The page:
DN5011 - 3D Design (2018/19)
|Module specification||Module approved to run in 2018/19|
|Module title||3D Design|
|Module level||Intermediate (05)|
|Credit rating for module||30|
|School||The Sir John Cass School of Art, Architecture and Design (The Cass)|
|Total study hours||300|
|Running in 2018/19||
This module aims to develop designs in the context of our complex relationship with the designed world. Through selection and application of materials and processes students will problem solve with an understanding of human needs, physical, psychological, individual and/or collective. Responses may include conceptual, functional and questioning design methods that respond to user-centric needs including those that are imperfectly understood.
Students will be expected to demonstrate that design work and its outcomes are the result of credible research, and how it relates to users, (both principal and incidental), in practice. Workshop activities will explore and test ideas, resolving design issues and proposing solutions through modelling in traditional and/or digital materials and technologies. Material experimentation and knowledge will enhance both the concept and its communication.
Students will normally select from a range of studio projects, working with contemporary ideas and practising designers, mentored by professional practitioners as appropriate to the project. Responses to findings through design will demonstrate clear concept and purpose related to people, whether conceptual, narrative, ergonomic, ethical or other.
Students’ confidence will build and evolve a personal and distinctive approach to design through research and interpretation of findings together with professional communication and presentation skills.
Prior learning requirements
Completion and pass (120 credits) of previous level.
Through studio projects, students will normally develop knowledge and experience of the analysis of existing creative practice in relevant fields.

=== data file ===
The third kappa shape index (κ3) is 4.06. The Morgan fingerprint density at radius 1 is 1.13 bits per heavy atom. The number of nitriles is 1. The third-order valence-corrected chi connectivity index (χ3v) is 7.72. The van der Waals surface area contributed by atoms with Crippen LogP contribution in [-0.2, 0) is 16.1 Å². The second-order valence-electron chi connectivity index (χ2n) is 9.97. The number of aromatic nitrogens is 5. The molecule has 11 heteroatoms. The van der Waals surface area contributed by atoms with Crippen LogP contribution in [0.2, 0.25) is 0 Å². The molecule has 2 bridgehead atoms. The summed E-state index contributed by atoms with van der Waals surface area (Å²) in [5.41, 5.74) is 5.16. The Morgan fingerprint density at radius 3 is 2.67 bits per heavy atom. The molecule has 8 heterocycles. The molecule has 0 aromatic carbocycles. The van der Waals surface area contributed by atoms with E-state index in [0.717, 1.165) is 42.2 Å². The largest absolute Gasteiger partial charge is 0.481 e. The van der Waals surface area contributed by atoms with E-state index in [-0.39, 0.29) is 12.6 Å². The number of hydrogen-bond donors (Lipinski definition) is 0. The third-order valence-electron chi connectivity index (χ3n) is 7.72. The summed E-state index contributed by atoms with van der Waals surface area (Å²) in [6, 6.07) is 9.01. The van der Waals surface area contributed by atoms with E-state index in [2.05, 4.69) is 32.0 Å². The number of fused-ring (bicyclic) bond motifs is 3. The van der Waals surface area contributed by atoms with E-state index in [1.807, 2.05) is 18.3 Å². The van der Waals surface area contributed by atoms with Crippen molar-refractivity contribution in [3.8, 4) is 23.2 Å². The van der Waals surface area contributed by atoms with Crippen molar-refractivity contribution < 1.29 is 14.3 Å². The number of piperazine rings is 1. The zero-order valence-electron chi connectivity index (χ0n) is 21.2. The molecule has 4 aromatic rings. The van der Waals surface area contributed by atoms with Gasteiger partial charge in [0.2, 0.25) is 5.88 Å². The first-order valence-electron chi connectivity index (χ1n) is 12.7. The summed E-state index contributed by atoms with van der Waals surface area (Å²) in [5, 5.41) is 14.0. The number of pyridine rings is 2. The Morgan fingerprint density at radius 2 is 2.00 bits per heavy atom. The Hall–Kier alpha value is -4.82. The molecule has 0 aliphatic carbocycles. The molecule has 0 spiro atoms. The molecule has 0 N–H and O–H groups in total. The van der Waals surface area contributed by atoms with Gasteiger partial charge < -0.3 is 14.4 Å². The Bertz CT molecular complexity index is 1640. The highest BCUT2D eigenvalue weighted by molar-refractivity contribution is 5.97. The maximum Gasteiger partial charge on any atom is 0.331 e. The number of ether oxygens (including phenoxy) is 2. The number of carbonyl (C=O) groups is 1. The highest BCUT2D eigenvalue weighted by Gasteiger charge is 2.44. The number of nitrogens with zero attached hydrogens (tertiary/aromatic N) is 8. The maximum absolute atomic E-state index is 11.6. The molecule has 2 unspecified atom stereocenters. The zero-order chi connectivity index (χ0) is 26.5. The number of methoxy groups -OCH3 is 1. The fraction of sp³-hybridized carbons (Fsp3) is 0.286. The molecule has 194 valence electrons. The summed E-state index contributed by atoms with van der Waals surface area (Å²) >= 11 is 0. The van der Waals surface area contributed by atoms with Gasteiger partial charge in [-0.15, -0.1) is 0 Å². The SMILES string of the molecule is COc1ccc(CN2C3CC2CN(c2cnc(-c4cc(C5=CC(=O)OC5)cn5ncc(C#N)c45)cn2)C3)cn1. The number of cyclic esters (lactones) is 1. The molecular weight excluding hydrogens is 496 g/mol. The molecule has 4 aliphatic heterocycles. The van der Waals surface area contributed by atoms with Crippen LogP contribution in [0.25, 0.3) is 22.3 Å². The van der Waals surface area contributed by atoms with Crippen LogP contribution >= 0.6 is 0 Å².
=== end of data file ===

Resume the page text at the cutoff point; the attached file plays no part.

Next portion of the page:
Students will select or construct personal approaches to research methods for 3D design. These methods will develop and result in the presentation of design project/s resulting from research’
Students will learn how to gather and develop practical and intellectual knowledge and skills in relevant media and processes for production of outcomes, working with others to assess the effectiveness of design proposals.
Students will take part in critiques and peer reviews to debate their work and that of others.
Learning Outcomes 1 - 4
Balance of independent study and scheduled teaching activity
Scheduled teaching ensures that independent study is effective and addresses the learning outcomes and assessment tasks. Students are expected to, and have the opportunity to, continue with their studies outside of scheduled classes. There will be a range of learning strategies deployed and individual learning styles will be accommodated. The module’s learning outcomes, its contents and delivery, have been scrutinised and will be regularly reviewed to ensure an inclusive approach to pedagogic practice.
The module and course utilise the University’s blended learning platform to support and reinforce learning, to foster peer-to-peer communication and to facilitate tutorial support for students. Reflective learning is promoted through assessment items and interim formative feedback points that ask students to reflect on their progress, seek help where they identify the opportunity for improvement in learning strategies and outcomes, and make recommendations to themselves for future development. Throughout the module, students build a body of work, including reflections on progress and achievement.